Relative Something

*this* John W. Hays’ take on things and experiences

Cold Care

with 6 comments

Yesterday, while cleaning the horse stalls for the second time in two days, it occurred to me that keeping the horses indoors overnight creates a situation a lot like taking care of 4 very large bed wetters.

DSCN2679eDSCN2677e.

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It’s a lot of work to give them clean accommodations every single night. I’ve been spoiled by not needing to change their bedding when they stay outdoors, which is most of the time.

The last couple of days I’ve been bringing them inside at dinner time, and then before we go to bed, we walk down to the barn with Delilah to make sure they have enough hay and water for the night.

Even though it was starting to get pretty windy and the temperature had dropped below zero outside last night, the unheated barn felt pretty comfortable in comparison. It’s a nice thing to have this option for the horses.

On Tuesday morning, before letting them back outside for the day, I went to top off the hay in the slow feeder boxes. I discovered that the metal rods of my custom-welded grids that lay on top of the hay were so cold that things were sticking to them. I wondered if the horses were having problems with that. I sure wouldn’t want to put my tongue on that metal at these temperatures.

I decided to remove the grids for the coldest days, and let them have full access to the hay. Horses burn more calories to stay warm, so they need as much hay as they can get right now, anyway.

Pretty much like they did last winter, our horses seem to be dealing with the current extreme cold snap just fine. Their whiskers get a bit frosty, but other than that, they haven’t shown any negative effects from the frigid temperatures.

DSCN2682eThat’s more than I can say for Delilah. The pads of her feet bother her whenever it gets below zero. Despite that, she has continued to be exceptionally patient with me when I am working with the horses.

Here she is, politely waiting for me to finish so I can take her for an abbreviated below-zero walk.

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Written by johnwhays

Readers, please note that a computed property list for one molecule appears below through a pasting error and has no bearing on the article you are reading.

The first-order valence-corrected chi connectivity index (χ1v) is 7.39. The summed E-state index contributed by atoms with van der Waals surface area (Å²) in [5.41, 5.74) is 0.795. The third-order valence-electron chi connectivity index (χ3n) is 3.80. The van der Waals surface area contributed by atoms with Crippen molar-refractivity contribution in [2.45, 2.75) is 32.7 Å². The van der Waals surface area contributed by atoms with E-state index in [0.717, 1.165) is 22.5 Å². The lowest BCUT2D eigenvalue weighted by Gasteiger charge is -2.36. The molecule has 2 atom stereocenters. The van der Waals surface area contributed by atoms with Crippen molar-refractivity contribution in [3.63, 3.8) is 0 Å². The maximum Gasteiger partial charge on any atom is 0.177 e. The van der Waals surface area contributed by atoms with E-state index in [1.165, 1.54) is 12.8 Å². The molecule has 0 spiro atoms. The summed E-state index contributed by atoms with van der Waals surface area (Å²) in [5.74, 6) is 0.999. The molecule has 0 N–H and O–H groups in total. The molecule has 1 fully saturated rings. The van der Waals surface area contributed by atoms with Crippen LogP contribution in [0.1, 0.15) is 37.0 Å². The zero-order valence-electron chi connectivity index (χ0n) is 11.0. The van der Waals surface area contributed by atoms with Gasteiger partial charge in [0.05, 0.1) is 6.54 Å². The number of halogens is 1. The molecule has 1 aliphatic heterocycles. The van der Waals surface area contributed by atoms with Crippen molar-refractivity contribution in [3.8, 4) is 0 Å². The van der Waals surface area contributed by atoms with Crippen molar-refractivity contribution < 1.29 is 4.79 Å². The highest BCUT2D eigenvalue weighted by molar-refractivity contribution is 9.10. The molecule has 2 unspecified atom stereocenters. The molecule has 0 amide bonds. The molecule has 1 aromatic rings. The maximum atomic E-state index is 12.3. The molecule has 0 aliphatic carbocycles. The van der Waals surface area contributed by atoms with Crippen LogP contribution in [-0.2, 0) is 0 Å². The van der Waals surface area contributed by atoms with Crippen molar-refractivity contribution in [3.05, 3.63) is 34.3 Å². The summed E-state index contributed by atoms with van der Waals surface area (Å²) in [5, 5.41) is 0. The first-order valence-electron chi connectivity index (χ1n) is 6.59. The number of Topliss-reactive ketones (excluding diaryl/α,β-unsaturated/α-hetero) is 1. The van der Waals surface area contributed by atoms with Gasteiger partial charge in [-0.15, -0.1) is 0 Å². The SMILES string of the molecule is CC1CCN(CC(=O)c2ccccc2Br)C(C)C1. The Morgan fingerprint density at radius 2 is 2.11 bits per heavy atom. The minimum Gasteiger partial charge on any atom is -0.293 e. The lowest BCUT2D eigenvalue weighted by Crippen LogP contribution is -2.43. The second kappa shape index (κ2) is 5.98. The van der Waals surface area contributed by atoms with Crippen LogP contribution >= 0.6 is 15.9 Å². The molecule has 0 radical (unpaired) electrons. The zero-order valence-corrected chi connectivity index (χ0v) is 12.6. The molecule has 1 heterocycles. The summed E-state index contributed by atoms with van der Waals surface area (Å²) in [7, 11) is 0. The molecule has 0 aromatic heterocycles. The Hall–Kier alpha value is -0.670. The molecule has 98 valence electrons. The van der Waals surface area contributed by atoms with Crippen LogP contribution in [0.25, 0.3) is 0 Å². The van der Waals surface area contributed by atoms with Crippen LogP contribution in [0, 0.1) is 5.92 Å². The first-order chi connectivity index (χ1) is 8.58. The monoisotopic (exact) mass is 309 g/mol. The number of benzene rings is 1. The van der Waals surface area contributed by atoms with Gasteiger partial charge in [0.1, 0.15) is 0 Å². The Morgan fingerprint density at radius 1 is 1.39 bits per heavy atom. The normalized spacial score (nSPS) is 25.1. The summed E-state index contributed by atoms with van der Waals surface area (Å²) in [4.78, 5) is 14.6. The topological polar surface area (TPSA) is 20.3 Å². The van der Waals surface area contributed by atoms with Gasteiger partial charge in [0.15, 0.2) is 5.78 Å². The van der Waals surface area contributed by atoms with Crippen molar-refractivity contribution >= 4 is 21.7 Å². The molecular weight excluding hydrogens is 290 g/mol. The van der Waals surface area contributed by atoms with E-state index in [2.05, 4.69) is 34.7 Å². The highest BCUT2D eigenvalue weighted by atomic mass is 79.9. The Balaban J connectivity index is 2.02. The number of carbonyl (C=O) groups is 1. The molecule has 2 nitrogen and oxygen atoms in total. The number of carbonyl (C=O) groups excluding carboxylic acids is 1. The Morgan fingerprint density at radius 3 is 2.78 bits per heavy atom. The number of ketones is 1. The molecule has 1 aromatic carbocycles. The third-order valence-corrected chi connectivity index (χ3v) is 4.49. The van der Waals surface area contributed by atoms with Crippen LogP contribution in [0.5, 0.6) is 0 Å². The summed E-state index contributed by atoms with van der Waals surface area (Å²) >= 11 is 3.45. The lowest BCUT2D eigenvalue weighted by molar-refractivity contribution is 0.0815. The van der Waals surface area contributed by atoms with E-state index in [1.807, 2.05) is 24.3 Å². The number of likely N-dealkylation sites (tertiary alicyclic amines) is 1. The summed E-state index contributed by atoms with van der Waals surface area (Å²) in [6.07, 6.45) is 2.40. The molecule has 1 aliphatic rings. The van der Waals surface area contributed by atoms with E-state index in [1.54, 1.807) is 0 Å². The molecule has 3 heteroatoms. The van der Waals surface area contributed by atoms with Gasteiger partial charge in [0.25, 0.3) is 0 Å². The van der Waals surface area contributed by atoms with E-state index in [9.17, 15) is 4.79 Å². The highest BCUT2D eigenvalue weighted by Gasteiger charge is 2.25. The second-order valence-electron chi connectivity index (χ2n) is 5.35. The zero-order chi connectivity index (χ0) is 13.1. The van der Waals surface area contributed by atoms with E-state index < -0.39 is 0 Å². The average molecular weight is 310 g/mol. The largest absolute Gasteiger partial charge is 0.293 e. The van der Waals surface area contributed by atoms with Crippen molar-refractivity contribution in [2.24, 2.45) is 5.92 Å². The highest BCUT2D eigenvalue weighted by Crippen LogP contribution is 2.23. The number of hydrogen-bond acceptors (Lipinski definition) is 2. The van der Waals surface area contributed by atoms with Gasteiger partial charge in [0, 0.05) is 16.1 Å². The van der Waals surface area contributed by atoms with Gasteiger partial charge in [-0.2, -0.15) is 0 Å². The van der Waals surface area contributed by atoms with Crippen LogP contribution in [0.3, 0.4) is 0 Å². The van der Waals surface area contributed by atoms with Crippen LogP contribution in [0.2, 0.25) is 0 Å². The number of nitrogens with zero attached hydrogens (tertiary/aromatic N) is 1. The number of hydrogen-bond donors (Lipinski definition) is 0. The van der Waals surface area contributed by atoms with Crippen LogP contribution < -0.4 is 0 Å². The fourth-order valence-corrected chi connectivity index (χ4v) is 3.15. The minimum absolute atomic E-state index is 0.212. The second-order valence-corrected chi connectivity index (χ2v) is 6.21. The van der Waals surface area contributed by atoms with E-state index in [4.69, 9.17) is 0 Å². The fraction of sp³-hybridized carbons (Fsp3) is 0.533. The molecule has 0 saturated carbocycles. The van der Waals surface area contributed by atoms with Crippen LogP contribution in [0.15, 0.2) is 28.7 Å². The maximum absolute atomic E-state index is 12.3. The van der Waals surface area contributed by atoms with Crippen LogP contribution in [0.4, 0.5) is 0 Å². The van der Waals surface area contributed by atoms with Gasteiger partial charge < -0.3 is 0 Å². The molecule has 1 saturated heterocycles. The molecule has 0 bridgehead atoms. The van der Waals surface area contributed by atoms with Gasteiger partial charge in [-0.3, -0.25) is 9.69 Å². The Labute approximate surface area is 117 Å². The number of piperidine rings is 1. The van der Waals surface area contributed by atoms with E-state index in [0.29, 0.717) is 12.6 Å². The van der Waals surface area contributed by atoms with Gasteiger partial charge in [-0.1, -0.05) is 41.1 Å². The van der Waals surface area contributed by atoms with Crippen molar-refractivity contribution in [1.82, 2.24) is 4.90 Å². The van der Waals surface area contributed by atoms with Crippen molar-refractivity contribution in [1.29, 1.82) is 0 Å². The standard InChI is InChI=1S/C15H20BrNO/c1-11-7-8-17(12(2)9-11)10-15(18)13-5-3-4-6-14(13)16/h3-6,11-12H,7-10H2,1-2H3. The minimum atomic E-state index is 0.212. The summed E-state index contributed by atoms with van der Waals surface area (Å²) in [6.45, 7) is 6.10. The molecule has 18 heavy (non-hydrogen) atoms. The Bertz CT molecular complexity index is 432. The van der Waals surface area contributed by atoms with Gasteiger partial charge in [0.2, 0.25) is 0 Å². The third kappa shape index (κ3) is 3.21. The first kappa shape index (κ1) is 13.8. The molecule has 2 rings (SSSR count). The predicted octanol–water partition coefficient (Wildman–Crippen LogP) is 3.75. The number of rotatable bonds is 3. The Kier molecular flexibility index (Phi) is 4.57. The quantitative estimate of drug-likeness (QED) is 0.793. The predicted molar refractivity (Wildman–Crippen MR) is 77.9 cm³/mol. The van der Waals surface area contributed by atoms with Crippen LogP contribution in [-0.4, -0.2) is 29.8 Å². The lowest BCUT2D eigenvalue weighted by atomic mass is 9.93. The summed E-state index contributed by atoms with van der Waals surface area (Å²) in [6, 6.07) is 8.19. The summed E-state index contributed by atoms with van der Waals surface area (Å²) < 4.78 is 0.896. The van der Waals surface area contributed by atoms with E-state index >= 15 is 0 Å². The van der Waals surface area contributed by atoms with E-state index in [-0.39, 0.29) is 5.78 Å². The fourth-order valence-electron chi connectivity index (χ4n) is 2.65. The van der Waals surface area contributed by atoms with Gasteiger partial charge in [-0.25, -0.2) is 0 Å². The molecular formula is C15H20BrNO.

January 7, 2015 at 7:00 am

6 Responses

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  1. Your horses are gorgeous! I bet they appreciate being in the stall. I’m mean and force mine to stay outside, but it doesn’t get nearly as cold where I am.

    Courtney

    January 7, 2015 at 10:18 am

    • Courtney, you are not mean to leave them out, of course, as that is where they are meant to be when it is not dangerously cold! Our beautiful horses are a true gift to behold. We leave them out as often as possible. (My preference, you know, because that means less cleanup!) We are lucky to have them to care for and learn from. Thank you for writing your compliment to them!

      johnwhays

      January 7, 2015 at 10:32 am

  2. LOL, 4 giant bedwetters!! wow, horses are a lot more work than I ever realized.. a true labor of love. I love driving by the farms and fields here and seeing the horses, cows and sheep but now I have a better appreciation for the caretakers of these beautiful animals.

    Cynthia

    January 7, 2015 at 10:04 am

    • Cynthia, you are so right! A lot of work, yet a true labor of love. The animals return the love in so many ways, which is a precious bonus.

      johnwhays

      January 7, 2015 at 10:26 am

  3. Love your horses, they are beautiful!

    C´Ubuntu

    January 7, 2015 at 7:26 am

    • Yes, Dunia, you know them personally and I am so grateful for your continued thoughts for them from afar! Cyndie was just talking about the day we were walking all 4 together and you called to Cyndie that Dezirea needed her to be present, when Cyndie was trying to step away toward the house for a moment. We try to be just as attentive to them still. A gift of your example for us!

      johnwhays

      January 7, 2015 at 10:24 am


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